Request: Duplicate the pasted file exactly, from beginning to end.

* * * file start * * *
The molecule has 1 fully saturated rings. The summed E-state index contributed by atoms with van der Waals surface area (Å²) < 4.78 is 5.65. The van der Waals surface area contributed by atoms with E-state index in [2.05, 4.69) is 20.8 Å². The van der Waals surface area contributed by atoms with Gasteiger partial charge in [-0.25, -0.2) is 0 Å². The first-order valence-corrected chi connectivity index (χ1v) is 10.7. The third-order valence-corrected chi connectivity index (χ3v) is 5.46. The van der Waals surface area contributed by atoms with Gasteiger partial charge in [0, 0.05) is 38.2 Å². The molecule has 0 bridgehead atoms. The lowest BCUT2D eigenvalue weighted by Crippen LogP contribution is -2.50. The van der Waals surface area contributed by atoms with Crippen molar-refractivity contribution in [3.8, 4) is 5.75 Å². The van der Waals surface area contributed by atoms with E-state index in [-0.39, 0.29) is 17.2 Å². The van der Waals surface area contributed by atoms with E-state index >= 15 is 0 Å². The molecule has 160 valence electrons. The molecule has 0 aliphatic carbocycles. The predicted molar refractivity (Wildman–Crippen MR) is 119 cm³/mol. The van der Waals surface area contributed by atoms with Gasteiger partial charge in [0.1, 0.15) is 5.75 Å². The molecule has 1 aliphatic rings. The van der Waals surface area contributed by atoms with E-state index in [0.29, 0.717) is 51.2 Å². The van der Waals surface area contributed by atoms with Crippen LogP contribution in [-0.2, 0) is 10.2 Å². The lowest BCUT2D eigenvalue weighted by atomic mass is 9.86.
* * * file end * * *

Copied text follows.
The molecule has 1 fully saturated rings. The summed E-state index contributed by atoms with van der Waals surface area (Å²) < 4.78 is 5.65. The van der Waals surface area contributed by atoms with E-state index in [2.05, 4.69) is 20.8 Å². The van der Waals surface area contributed by atoms with Gasteiger partial charge in [-0.25, -0.2) is 0 Å². The first-order valence-corrected chi connectivity index (χ1v) is 10.7. The third-order valence-corrected chi connectivity index (χ3v) is 5.46. The van der Waals surface area contributed by atoms with Gasteiger partial charge in [0, 0.05) is 38.2 Å². The molecule has 0 bridgehead atoms. The lowest BCUT2D eigenvalue weighted by Crippen LogP contribution is -2.50. The van der Waals surface area contributed by atoms with Crippen molar-refractivity contribution in [3.8, 4) is 5.75 Å². The van der Waals surface area contributed by atoms with E-state index in [-0.39, 0.29) is 17.2 Å². The van der Waals surface area contributed by atoms with E-state index >= 15 is 0 Å². The molecule has 160 valence electrons. The molecule has 0 aliphatic carbocycles. The predicted molar refractivity (Wildman–Crippen MR) is 119 cm³/mol. The van der Waals surface area contributed by atoms with Gasteiger partial charge in [0.1, 0.15) is 5.75 Å². The molecule has 1 aliphatic rings. The van der Waals surface area contributed by atoms with E-state index in [0.29, 0.717) is 51.2 Å². The van der Waals surface area contributed by atoms with Crippen LogP contribution in [-0.2, 0) is 10.2 Å². The lowest BCUT2D eigenvalue weighted by atomic mass is 9.86.